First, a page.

Béatrice Recchi-Altarriba has confirmed the authenticity of this work.
Trois Bretonnes sous un pommier is a stunning example of Bernard’s revisitation of a theme which had epitomized his work of the late 1880s-early 1890s: that of the Breton culture and landscape. He was still in his teens and a student at Cormon's atelier libre in Paris, when in 1887, he and his classmate Louis Anquetin developed the radical pictorial style known as Cloisonism. The young critic Edouard Dujardin coined the term in an article about Anquetin published in the 1 March 1888 issue of La Revue Indepéndante–it referred to the medieval technique of firing ground colored glass in a metal framework that outlined the design. Dujardin noted similarities to the methods of Japanese woodblock print-making, and old French popular woodcuts known as images d'Epinal, in which "the artists first trace lines within which are placed colors according to the color-pattern process" (quoted in B. Welsh Ocharov, Vincent van Gogh and the Birth of Cloisonism, exh. cat., Art Gallery of Ontario, Toronto, 1981, p. 24).
It was on the recommendation of Vincent van Gogh that Paul Gauguin agreed to welcome Bernard in Pont-Aven, the site of the present work, when the young painter traveled there with his mother and sister Madeleine in August 1888. Gauguin initially met Bernard in September 1886, during Bernard's first trip to Brittany, when the aspiring teenaged artist toured the region on foot. At that time, Bernard had carried a letter of introduction from Gauguin's close friend Claude-Emile Schuffenecker, but Gauguin had received him guardedly. This time, however, the two artists got on well. They were now both working toward similar goals and enthusiastically exchanged their ideas. Nancy Mowll Mathews has written, "Gauguin was energized by Bernard's forceful rejection of the old tenets of naturalism and his desire to found an art based on completely new principles, which Bernard wanted to call pictorial symbolism. Gauguin had preached the same message himself. But even though Bernard was mostly confirming ideas that Gauguin already held, it is surprising how swiftly Gauguin assimilated Bernard's new verbal and pictorial language. A new force had definitely taken hold of the old P Go" (Paul Gauguin, An Erotic Life, New Haven, 2001, pp. 107-108).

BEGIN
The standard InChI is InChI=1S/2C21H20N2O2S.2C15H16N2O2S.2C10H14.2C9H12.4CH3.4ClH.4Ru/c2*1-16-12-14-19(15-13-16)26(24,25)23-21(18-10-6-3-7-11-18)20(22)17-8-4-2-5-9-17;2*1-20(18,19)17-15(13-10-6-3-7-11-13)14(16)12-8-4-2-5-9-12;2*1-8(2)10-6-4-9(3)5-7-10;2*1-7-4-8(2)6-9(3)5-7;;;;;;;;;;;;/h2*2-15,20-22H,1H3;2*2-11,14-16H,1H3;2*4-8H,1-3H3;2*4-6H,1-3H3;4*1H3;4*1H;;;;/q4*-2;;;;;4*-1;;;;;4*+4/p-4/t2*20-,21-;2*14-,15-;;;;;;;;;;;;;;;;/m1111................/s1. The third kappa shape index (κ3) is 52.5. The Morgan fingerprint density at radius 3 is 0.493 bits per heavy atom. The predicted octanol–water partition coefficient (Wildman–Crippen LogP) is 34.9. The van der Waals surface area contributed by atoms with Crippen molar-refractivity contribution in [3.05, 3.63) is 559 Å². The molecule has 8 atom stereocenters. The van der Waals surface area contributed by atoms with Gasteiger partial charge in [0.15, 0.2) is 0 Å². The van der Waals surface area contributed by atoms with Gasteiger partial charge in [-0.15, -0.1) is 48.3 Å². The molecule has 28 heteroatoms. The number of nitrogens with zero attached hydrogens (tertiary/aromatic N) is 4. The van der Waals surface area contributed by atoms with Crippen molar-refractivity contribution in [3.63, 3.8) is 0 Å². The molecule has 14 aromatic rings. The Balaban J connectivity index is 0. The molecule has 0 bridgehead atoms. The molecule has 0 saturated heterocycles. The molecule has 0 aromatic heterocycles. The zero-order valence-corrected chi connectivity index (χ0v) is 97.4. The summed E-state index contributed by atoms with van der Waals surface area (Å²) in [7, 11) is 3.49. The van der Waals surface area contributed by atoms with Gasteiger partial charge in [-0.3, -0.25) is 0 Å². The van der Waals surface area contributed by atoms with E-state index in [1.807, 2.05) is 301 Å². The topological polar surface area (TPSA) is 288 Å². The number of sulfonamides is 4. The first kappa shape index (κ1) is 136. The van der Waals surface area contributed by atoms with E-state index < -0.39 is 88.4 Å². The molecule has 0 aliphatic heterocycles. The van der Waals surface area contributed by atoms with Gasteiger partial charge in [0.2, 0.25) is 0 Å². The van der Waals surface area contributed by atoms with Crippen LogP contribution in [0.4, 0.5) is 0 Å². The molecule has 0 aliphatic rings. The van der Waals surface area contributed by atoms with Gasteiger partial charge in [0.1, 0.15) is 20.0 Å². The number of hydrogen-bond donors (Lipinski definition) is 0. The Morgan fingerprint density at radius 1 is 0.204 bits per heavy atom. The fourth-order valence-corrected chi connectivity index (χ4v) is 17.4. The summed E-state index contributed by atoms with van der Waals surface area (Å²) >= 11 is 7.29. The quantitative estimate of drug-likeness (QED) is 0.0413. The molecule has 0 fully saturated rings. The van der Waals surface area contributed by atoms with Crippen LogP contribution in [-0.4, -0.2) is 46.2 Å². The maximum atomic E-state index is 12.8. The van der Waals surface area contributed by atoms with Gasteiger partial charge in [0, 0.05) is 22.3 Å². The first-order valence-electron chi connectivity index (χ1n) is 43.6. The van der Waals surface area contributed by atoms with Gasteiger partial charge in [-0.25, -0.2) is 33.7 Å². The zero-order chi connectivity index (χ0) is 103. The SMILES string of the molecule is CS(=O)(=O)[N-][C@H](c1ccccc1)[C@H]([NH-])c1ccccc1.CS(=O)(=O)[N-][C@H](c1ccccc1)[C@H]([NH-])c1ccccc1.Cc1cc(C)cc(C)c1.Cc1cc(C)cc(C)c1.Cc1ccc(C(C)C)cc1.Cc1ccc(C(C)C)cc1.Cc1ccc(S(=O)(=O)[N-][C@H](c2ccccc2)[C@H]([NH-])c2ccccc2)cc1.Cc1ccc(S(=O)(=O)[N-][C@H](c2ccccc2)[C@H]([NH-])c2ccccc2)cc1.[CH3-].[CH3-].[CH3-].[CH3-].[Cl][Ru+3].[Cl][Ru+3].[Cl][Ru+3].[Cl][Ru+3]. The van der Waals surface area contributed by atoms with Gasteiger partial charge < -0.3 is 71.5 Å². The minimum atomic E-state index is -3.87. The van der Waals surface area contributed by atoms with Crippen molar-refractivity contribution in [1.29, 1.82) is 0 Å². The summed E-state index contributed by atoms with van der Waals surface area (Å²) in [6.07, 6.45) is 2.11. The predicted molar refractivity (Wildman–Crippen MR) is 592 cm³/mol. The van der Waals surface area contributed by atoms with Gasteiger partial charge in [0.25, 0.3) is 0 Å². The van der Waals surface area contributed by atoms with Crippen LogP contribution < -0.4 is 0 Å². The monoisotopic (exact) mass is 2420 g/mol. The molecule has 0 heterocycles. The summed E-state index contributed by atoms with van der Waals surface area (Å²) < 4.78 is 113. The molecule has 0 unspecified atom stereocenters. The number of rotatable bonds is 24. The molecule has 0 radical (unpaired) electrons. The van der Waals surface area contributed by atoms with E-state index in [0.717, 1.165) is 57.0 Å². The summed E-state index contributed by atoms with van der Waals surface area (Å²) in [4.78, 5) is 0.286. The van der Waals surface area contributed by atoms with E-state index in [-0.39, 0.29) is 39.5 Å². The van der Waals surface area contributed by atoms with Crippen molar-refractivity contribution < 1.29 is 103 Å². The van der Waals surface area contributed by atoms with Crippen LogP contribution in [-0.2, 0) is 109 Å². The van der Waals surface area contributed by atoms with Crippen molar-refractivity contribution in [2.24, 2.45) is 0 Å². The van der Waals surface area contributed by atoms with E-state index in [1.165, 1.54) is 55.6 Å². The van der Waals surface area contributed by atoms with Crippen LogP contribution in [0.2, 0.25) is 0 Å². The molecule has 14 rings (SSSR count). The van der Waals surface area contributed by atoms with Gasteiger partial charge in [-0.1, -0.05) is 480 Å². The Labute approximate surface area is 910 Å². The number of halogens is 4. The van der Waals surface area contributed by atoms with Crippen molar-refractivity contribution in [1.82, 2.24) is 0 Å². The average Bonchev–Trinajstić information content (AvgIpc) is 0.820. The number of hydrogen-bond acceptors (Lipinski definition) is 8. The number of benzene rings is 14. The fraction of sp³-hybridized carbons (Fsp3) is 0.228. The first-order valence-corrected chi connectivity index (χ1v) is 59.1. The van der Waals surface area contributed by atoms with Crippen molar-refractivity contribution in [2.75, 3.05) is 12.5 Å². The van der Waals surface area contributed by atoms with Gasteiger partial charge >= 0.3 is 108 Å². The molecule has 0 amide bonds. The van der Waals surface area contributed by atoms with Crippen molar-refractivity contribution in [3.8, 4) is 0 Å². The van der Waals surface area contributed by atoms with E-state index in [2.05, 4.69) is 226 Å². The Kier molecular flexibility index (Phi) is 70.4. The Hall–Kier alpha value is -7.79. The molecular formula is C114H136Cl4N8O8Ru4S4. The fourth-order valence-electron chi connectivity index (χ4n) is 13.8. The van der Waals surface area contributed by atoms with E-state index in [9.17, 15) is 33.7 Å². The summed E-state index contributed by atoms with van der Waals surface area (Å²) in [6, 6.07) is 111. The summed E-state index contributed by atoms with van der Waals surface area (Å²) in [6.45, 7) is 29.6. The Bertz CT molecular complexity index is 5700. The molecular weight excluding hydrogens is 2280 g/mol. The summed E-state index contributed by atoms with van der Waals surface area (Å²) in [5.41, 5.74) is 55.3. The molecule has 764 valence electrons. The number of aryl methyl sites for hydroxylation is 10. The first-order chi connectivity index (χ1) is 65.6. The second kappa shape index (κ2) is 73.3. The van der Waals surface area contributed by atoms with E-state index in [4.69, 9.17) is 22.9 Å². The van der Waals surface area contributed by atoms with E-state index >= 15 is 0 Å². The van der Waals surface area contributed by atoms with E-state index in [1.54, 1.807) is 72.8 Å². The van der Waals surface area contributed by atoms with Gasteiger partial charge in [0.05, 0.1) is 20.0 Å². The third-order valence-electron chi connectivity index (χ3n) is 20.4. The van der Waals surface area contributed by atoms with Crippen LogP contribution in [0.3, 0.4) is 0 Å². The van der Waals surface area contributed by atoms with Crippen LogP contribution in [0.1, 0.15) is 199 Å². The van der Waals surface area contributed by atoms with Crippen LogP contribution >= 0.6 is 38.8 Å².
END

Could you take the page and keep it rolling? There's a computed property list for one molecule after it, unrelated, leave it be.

In 1939, Bernard returned to Pont-Aven, now a mature and established painter, to unveil a plaque at the Pension Gloanec, where he had resided with Gauguin in his youth. The artist stayed for nearly two years, reinvigorated by the landscape: “Since I have been in Pont-Aven, I am ignoring time” he wrote (quoted in F. Leeman, Emile Bernard, Paris, 2013, p. 484). As seen in the present work, Bernard exhibited a certain nostalgia for the synthetic style of his youth. While his guiding interests were largely formal, using radically flat color forms from which even shadows have been removed, there is nonetheless an accompanying symbolism in the autumn apple harvest (used to make the cheap hard cider the artists used to drink) as a reference to Eve in the Garden of Eden. In its carefully balanced composition, the realization of its subject and assured execution, Trois Bretonnes sous un pommier projects the full potential of Bernard's visionary, synthetist approach to painting.